The last 3 years that I taught school I was a junior high, special education teacher where most of my classes were mild/moderate literacy courses. It was a great job that I loved. The 4 previous years were spent teaching art at a lock down school---another job that was AWESOME!!!!
Each of these jobs taught me unique and important lessons---everything from the value of those crazy teenage souls to knowing how to "ghetto rig" an outfit. But today I want to share something simple, practical, and that I use every year: How to write and achieve goals.
In special education goal setting is a big deal and I was all about the it...setting them, monitoring them, keeping them, exceeding them. Seeing progress was always exciting. And ever since that first year I taught special education I've been writing my own personal goals much the same way as I wrote my students.
Here's how it works. At the beginning of the year I sit down and write down what I would like to have accomplished by the end of the year. (I don't do it anywhere fancy...just on a piece of paper, or in my journal, or sometimes on a sticky note that I tape up next to my night stand.) Next, I break down the steps that I need to complete in order to accomplish that goal into monthly increments.
For example my sister in law and I were talking about how we don't read as much as we used to. I used to devour books reading around 40 books a year. But lately....well, not so much. So we each set an easy goal this year to read 24 books and I've already made my book list. (I'm reading the 24 books that I probably should have already read by now.) Now there are 12 months in a year so I know I have to read 2 books every month. So when I'm writing out my weekly things to do lists I know I'll need to either be starting a new book or finishing one up every week. Easy.
But what about goals that aren't so tidy?
Like this year I want to "lighten the load" in my house. Meaning I want to go through everything we have and get rid of what we don't need. (This will be a huge undertaking!) So I will concentrate on one room each month. For example, let's say in January I focus on the kitchen...so the first week I will reorganize the pantry, the next week move onto the cupboards, then the drawers, and then for the last week maybe do a little deep cleaning---washing down walls and blinds, etc. When January is over the kitchen will be finished and I'll be ready to move onto to the girls bedroom in February and so on and so forth month by month, room by room, until the year ends and my home has been purged.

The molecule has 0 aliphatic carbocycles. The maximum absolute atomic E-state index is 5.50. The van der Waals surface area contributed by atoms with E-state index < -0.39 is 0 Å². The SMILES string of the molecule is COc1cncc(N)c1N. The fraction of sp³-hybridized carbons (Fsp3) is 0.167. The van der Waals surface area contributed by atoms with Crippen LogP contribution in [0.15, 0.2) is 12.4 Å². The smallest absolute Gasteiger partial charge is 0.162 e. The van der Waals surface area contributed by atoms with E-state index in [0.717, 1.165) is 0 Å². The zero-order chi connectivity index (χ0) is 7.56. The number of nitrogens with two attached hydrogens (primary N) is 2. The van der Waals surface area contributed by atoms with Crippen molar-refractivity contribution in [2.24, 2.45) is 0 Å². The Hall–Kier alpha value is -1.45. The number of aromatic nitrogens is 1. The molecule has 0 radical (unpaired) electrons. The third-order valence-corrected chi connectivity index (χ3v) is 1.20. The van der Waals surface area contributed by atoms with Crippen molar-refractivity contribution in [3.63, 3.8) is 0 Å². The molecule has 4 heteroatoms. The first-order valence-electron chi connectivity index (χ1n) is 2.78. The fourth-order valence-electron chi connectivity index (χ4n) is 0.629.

This idea of writing an end goal and breaking it down into small chunks isn't new or novel or unique. But it works.
The only other advice I'd offer on the subject is this: Don't overwhelm yourself with too many goals. I limit myself to around 4 goals and write out what I need to do each month to complete them. I will have my list written down---with the complete monthly breakdown---in just a few days. Then all I have left to do is review the goal sheet at the beginning of each month, and each week as I'm making out my "to do" list I add in those things that need to be done to complete the tasks for that month.
I hope it doesn't sound complicated because I swear it isn't. All you need is a piece of paper, a pencil, and a place to keep your list. There aren't any complicated charts...no modge podging or vinyl sign making projects. Just your goals and a way to meet them.
Yes, I know that life happens and that plans (and goals) need to be adjusted----everyone gets pneumonia and has diarrhea for the entire month of December (see my last post) BUT (and this is the important part) if I don't plan it I don't do it...and I want to do it---my read more, run faster, lighten the load, spend better time with my family goals---and I'd rather try and do better than not to try at all.
I saw a sign the other day that said "A year from now you'll wish you would have started today." Time goes by way too quickly and I don't feel like I have a lot of it to waste.
So, here's to the new year and the chance for all of us to start something good---so that next year we can all be glad that we started today.
Happy New Year Everyone!
(And don't worry...we'll be back to our regularly scheduled program tomorrow!)